Chapter 4:

1981, Houbeika banks on two horses, Israel and Syria.


By January, 1982, Bashir Gemayel was the undisputed and unique chief of the Christian fiefdom. His myth-making capacity had allowed him to sweep away the Independence Generation and every single person with enough ambition to stand in his way. Not only the Maronites, but the Christians at large were represented by one strong man, a “monster” whose errors and they were countless, were overlooked and even used to serve his goals. He stood for liberation, triumph, and reestablished Christian, the Maronite supremacy. His policy of “resistance” was later used and misused by his two lieutenants, namely Elie Hobeika and Samir Geagea, each of whom betrayed the Christian power base and slaughtered Christians to serve their own objective. Most Christian who followed were them lured into believing it was necessary in the practically besieged Christian ghetto as the liberated regions were called.

Bashir was the revolutionary idol every single person trusted or dared not distrust. He knew the data, he was qualified to deal with them. He had isolated his closest assistants, friends and relatives including his brother Amin. His allies, the Israelis who had blown hot and cold so often, remained his only salvation board especially since they had threatened to invade Lebanon and guarantee his political future in the very top job: President of the Republic. Nobody, however, can deny the Israeli backing in Bashir’s ascension.

At one time, Bashir was strong with the popular support and military control. He even thought he was powerful enough to apply his tactics with the Israelis. He triggered a competition between his presidential ambitions and his allies plans and views. He created frictions between the Israelis and their American allies.

Strong with Israeli support, Sheikh Bashir officially declared that the Syrian forces must first leave Beirut, then all of Lebanon, before the start of the summer election campaign. After his meeting with Mr. Menahem Begin in Nahariya, a meeting that looked more like a breaking off, he asked Elie Hobeika to make overtures with the Syrians.

That was when Elie Hobeika, jumped at the chance and grabbed his luck to put his personal schemes into effect. In 1981, after the war in Zahleh, H.K had already began to bank on two horses. Through the pro-Syrian Lebanese Army General and Commander of the “Arab deterrent forces” Sami Khatib, he managed to go to Damascus and hold a meeting with Syrian President’s brother Rifaat el Assad.

The first time we set foot in the Syrian capital, H.K. whispered to me: “Did you ever dream of carrying your arm on your hip and standing on the soil of the Syrian Capital? Now you carry your gun on you and your machine gun in the car conspicuously and you are in the heart of Damascus, on an official visit. How does it feel?” In fact, I thought I was dreaming. All along I said to myself, he is my chief, he knows best. It was the right thing to do. I was not aware that he was only bargaining with the lives and welfare of the Christian community. When he called on Rifaat El Assad at his luxurious office, it was only a few paces from Abdul Halim Khaddam’s, but we did not get to meet him. The meeting lasted for more than two hours after which we drove back to Lebanon under the cloak of night.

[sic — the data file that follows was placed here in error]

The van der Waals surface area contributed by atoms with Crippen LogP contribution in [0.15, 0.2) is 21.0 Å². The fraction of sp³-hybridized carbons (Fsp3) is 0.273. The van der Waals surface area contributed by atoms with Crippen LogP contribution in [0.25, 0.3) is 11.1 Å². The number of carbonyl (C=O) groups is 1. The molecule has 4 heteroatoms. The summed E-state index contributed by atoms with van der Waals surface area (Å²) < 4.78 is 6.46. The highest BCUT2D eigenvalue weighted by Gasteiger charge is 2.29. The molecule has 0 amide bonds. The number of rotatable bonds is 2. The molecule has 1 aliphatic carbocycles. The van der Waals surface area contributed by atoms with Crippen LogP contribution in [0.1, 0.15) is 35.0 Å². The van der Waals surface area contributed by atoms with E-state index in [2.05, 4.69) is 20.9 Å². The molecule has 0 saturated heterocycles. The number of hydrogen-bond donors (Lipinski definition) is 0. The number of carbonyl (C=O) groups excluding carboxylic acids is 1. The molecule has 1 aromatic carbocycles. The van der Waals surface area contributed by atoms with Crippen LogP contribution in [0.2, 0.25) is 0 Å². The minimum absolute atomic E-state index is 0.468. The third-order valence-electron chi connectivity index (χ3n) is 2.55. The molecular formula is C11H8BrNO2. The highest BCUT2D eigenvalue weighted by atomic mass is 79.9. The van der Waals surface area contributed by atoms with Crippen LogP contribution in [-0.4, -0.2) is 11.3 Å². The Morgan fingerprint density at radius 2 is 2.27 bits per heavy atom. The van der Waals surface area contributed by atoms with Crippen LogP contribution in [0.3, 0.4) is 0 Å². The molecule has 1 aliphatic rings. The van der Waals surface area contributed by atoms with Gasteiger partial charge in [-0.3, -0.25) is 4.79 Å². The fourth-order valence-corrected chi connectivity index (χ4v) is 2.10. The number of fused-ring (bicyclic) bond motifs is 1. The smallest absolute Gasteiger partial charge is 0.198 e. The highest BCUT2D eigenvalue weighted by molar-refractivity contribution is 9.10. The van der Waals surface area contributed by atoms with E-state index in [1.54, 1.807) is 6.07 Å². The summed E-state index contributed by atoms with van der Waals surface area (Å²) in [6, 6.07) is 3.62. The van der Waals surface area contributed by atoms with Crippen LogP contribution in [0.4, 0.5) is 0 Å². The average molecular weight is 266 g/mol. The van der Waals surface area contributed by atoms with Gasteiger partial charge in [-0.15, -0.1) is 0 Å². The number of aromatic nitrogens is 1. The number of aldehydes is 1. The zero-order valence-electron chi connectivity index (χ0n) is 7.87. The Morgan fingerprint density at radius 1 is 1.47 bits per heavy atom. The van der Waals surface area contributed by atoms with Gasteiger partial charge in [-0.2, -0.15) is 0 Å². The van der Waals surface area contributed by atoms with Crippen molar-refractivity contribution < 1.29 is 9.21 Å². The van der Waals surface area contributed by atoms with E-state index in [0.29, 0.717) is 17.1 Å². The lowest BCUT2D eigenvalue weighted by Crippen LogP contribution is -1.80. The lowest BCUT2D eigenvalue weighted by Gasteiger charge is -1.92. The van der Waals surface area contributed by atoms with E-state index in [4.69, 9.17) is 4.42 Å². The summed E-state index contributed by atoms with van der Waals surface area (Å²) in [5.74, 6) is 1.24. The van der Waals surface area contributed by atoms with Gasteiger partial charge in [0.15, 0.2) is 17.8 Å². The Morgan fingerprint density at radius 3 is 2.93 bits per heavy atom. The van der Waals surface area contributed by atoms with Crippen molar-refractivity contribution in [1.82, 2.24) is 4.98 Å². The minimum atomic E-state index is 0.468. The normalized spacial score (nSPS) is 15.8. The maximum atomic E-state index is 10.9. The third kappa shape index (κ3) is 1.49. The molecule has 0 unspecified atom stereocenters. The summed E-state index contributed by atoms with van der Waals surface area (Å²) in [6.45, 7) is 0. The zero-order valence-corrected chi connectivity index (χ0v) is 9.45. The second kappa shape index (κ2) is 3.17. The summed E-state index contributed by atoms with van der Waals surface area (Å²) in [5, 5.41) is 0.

I sensed his deep satisfaction then. He was playing on his own, and I felt proud even though somewhat uneasy. In the back of my mind, I was wondering what he was cooking with our “enemy” and kept saying to myself “he knows best”. Vain, glory, submission and allegiance finally washed away doubt, and this nagging feeling of remorse.

I kept thinking “whatever he was hatching with our enemy must be for the best interests of the Christians because my boss is the shrewdest and mightiest”. A month later, H.K. told me secretly that we were going on a week long trip to France. As usual, he gave me no details. I had to be ready for departure at any minute. Strange enough in the particular conflict context, we left Beirut from the international airport in the western part of the capital, aboard a MEA plane, the only company that still used it.

I remember driving to Hadath/Laylaki crosspoint where a Lebanese military Range Rover, sent especially by Johnny Abdo, then Chief of Army Intelligence which took us to the airport and the Boeing safely. As the plane took off and he was relaxed, content and comfortable in the air, in his business class seat, he asked me to fetch his mistress of the moment named “Lola” (E.Kh) who was traveling with us but in economy class, and remain in her seat all through the trip until landing time.

We spent a week in Paris at the Concorde Lafayette Hotel moving around in taxi. While he was in the company of Rifaat and Jamil el Assad, I played ball! I did not stop for a minute to ask what they were doing or why, but deep down I felt confused, somewhat off color. Especially that evening when Rifaat el Assad invited him to dinner at the Raspoutine Nightclub in the Champs Elysdes. There were five persons including myself. The atmosphere was friendly, relaxed and overcast with complicity. The men chatted, and I attended, with great pleasure, to Lola. The following day we flew back to Beirut.

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